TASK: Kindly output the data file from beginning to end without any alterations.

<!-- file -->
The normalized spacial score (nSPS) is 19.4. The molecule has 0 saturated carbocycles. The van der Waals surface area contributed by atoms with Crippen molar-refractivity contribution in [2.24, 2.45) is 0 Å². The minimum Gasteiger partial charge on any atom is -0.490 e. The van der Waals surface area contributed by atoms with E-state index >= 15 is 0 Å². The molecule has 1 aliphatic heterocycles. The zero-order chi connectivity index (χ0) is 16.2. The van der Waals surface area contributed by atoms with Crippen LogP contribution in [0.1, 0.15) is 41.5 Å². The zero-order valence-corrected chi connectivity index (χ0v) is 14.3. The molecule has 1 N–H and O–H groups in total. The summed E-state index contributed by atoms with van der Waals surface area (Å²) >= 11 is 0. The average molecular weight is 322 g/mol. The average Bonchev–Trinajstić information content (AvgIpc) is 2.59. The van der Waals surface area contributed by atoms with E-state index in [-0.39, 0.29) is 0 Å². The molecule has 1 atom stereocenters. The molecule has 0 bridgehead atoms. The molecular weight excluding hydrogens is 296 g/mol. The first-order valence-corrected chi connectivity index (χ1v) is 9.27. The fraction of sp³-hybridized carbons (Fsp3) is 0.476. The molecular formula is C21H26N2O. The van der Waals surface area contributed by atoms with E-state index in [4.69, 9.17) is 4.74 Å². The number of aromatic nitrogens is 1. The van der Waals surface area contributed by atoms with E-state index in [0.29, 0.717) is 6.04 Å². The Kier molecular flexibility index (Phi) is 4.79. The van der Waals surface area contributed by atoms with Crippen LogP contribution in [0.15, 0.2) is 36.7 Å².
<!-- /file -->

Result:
The normalized spacial score (nSPS) is 19.4. The molecule has 0 saturated carbocycles. The van der Waals surface area contributed by atoms with Crippen molar-refractivity contribution in [2.24, 2.45) is 0 Å². The minimum Gasteiger partial charge on any atom is -0.490 e. The van der Waals surface area contributed by atoms with E-state index >= 15 is 0 Å². The molecule has 1 aliphatic heterocycles. The zero-order chi connectivity index (χ0) is 16.2. The van der Waals surface area contributed by atoms with Crippen LogP contribution in [0.1, 0.15) is 41.5 Å². The zero-order valence-corrected chi connectivity index (χ0v) is 14.3. The molecule has 1 N–H and O–H groups in total. The summed E-state index contributed by atoms with van der Waals surface area (Å²) >= 11 is 0. The average molecular weight is 322 g/mol. The average Bonchev–Trinajstić information content (AvgIpc) is 2.59. The van der Waals surface area contributed by atoms with E-state index in [-0.39, 0.29) is 0 Å². The molecule has 1 atom stereocenters. The molecule has 0 bridgehead atoms. The molecular weight excluding hydrogens is 296 g/mol. The first-order valence-corrected chi connectivity index (χ1v) is 9.27. The fraction of sp³-hybridized carbons (Fsp3) is 0.476. The molecular formula is C21H26N2O. The van der Waals surface area contributed by atoms with E-state index in [4.69, 9.17) is 4.74 Å². The number of aromatic nitrogens is 1. The van der Waals surface area contributed by atoms with E-state index in [0.29, 0.717) is 6.04 Å². The Kier molecular flexibility index (Phi) is 4.79. The van der Waals surface area contributed by atoms with Crippen LogP contribution in [0.15, 0.2) is 36.7 Å².